Barbara Barrier never had the desire to go far to serve God.
She was content to remain near her church — Arden First Baptist.
“The Lord just placed it on my heart,” said Barrier after hearing the excitement surrounding a trip to Perry County, Ala.
What started as a youth mission trip to help Sowing Seeds of Hope grew to more than 70 church members in July. The church averages about 200 people on Sunday mornings.
“The people in the church just connected to the needs in Perry County,” said Jeff Porter, Arden’s youth and education minister.
After a scouting trip, Porter said the youth trip turned into something more.
“We were looking for an opportunity where the youth would have to be more involved,” Porter said. “We wanted the youth to have an investment in the trip.”
So, the youth planned the Bible Club and led morning devotionals during the trip. They decided who was going to do each aspect of Bible Club before they even left.
The church was able to do multiple projects with many different skill sets because of the number of people that volunteered to go.
“We tried to touch many different areas of the community,” Porter said.
Porter said they even had a group to prepare meals at a local elementary school, including a bagged lunch for each participant.
“I worked in a thrift store which doesn’t sound like a biggie,” said Barrier, but without air conditioning in July in Alabama, things got uncomfortable fast. “We took all the stuff out of the store (size of a grocery store).”
Her group painted and restocked the store with 500 bags of clothing and linens donated from North Carolina. At $1 per grocery bag the store did brisk business upon re-opening after the group left.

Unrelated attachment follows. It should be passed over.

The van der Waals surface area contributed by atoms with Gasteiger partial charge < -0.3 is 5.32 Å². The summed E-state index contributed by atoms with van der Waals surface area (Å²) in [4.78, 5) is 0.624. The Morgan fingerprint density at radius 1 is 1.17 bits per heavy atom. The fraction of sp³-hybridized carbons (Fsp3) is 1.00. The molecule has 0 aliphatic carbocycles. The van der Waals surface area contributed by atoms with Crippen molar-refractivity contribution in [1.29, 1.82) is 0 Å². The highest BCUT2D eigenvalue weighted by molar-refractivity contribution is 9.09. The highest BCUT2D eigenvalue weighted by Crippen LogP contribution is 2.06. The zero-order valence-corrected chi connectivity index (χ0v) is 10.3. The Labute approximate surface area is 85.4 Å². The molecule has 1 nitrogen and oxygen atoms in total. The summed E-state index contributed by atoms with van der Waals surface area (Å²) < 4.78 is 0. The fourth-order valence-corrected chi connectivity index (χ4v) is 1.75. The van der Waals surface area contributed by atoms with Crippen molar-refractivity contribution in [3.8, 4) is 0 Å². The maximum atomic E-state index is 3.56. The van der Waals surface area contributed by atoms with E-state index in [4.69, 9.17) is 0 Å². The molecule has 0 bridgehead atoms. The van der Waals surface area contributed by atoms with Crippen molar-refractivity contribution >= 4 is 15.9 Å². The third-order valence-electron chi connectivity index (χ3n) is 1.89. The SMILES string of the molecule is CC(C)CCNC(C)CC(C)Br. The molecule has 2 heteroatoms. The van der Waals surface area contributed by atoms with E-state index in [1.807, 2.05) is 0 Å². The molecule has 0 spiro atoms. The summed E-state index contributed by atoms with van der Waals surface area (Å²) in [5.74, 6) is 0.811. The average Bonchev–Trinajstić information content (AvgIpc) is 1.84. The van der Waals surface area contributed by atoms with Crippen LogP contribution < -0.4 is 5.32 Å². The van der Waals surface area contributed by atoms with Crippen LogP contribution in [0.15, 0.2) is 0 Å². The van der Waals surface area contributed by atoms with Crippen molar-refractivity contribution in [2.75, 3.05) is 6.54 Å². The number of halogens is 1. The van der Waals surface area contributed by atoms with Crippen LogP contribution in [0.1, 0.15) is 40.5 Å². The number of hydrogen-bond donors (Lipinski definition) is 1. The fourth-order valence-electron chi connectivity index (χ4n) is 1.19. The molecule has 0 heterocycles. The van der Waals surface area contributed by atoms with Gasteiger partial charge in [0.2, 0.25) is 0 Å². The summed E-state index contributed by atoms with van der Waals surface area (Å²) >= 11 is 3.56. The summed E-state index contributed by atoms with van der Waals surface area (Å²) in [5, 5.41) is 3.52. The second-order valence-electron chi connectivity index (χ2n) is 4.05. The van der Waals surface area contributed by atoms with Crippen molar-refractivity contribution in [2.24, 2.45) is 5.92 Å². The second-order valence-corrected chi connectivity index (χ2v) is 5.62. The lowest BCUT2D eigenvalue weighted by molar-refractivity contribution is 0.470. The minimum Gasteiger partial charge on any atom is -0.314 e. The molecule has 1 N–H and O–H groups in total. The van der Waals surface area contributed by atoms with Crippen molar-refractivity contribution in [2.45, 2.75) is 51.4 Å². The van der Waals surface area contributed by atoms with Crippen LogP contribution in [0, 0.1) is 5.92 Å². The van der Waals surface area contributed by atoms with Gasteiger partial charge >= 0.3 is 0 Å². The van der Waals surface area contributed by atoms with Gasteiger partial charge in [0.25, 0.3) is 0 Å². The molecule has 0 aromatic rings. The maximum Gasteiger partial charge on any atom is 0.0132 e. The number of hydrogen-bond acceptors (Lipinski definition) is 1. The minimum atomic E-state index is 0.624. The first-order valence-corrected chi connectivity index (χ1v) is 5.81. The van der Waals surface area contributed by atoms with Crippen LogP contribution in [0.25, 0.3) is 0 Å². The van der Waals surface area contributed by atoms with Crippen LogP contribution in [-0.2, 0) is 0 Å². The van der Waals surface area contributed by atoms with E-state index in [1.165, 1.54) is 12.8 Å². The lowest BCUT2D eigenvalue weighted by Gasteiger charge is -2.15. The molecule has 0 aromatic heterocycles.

“I guess because I had never been, I wasn’t sure what to expect,” she said. “The key word was flexible.”
When they first arrived and saw the amount of work to be done in a week’s time, “it was overwhelming,” Barrier said, with the big question, “Where to start?”
Most of the teams were involved in their own projects so did not see the work being done at other sites.
Along with the thrift store, several other projects were completed: one major construction project; three smaller construction projects; a reading program, with 20 children receiving a book bag filled with school supplies; visited two nursing homes; cleaned school cafeteria and library, also hooked up cafeteria washing machine; painted and staffed fitness center; made several hundred phone calls for ministry to confirm needs within Perry County; and held a block party for more than 500 people on the courthouse grounds.
Before leaving for the trip, Porter said the group had three orientation meetings to prepare.
They discussed poverty and race issues and examined “stereotypes that we might bring into that environment,” Porter said.
One of America’s poorest counties, Perry County has a child poverty rate of more than 50 percent and an unemployment rate higher than 10 percent.
The group also toured the Civil Rights Museum in Birmingham on the way down.
Barrier, who has been an administrative assistant at the church for 36 years, called Marion, Ala., a city of contrasts, with run-down houses next to finely-maintained, historic homes.
The group stayed on the campus of Judson College near the original sites of Howard College (now Samford University); The Alabama Baptist, the state’s Baptist paper; and the Home Mission Board (now North American Mission Board).
Barrier, who until this trip had been involved in local missions, now has her sights and prayers focused on returning to Perry County in 2009.
In the meantime, she’ll still help with her church’s ministry providing meals to a local hospitality house and area shelters and with special events like Trunk or Treat.
(EDITOR’S NOTE — Sowing Seeds of Hope is a ministry of the Alabama Cooperative Baptist Fellowship.)